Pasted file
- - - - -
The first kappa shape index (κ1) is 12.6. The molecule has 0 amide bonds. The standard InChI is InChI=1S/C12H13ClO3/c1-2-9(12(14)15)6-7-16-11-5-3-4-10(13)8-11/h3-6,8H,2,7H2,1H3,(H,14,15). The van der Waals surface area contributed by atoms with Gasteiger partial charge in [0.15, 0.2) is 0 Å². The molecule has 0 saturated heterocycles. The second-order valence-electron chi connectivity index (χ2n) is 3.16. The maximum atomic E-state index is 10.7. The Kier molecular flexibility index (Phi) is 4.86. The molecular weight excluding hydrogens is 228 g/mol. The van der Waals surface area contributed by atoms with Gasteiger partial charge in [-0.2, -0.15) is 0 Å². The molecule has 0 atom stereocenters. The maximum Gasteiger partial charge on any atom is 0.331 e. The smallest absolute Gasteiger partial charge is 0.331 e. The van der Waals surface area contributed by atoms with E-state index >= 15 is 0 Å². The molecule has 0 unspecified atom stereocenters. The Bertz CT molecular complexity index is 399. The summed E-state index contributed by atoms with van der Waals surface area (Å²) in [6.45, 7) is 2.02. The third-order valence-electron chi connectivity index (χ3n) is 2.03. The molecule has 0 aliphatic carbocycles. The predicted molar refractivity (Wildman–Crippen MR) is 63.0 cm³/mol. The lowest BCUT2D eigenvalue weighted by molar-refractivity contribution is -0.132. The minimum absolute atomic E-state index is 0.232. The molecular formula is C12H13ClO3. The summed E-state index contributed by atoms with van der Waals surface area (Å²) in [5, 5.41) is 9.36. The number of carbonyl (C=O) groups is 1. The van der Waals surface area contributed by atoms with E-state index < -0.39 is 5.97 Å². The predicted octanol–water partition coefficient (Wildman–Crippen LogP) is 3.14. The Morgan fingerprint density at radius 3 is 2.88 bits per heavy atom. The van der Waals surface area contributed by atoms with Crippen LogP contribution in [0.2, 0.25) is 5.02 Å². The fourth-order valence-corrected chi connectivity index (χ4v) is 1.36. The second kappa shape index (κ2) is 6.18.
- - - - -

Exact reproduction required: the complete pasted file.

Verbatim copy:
The first kappa shape index (κ1) is 12.6. The molecule has 0 amide bonds. The standard InChI is InChI=1S/C12H13ClO3/c1-2-9(12(14)15)6-7-16-11-5-3-4-10(13)8-11/h3-6,8H,2,7H2,1H3,(H,14,15). The van der Waals surface area contributed by atoms with Gasteiger partial charge in [0.15, 0.2) is 0 Å². The molecule has 0 saturated heterocycles. The second-order valence-electron chi connectivity index (χ2n) is 3.16. The maximum atomic E-state index is 10.7. The Kier molecular flexibility index (Phi) is 4.86. The molecular weight excluding hydrogens is 228 g/mol. The van der Waals surface area contributed by atoms with Gasteiger partial charge in [-0.2, -0.15) is 0 Å². The molecule has 0 atom stereocenters. The maximum Gasteiger partial charge on any atom is 0.331 e. The smallest absolute Gasteiger partial charge is 0.331 e. The van der Waals surface area contributed by atoms with E-state index >= 15 is 0 Å². The molecule has 0 unspecified atom stereocenters. The Bertz CT molecular complexity index is 399. The summed E-state index contributed by atoms with van der Waals surface area (Å²) in [6.45, 7) is 2.02. The third-order valence-electron chi connectivity index (χ3n) is 2.03. The molecule has 0 aliphatic carbocycles. The predicted molar refractivity (Wildman–Crippen MR) is 63.0 cm³/mol. The lowest BCUT2D eigenvalue weighted by molar-refractivity contribution is -0.132. The minimum absolute atomic E-state index is 0.232. The molecular formula is C12H13ClO3. The summed E-state index contributed by atoms with van der Waals surface area (Å²) in [5, 5.41) is 9.36. The number of carbonyl (C=O) groups is 1. The van der Waals surface area contributed by atoms with E-state index < -0.39 is 5.97 Å². The predicted octanol–water partition coefficient (Wildman–Crippen LogP) is 3.14. The Morgan fingerprint density at radius 3 is 2.88 bits per heavy atom. The van der Waals surface area contributed by atoms with Crippen LogP contribution in [0.2, 0.25) is 5.02 Å². The fourth-order valence-corrected chi connectivity index (χ4v) is 1.36. The second kappa shape index (κ2) is 6.18.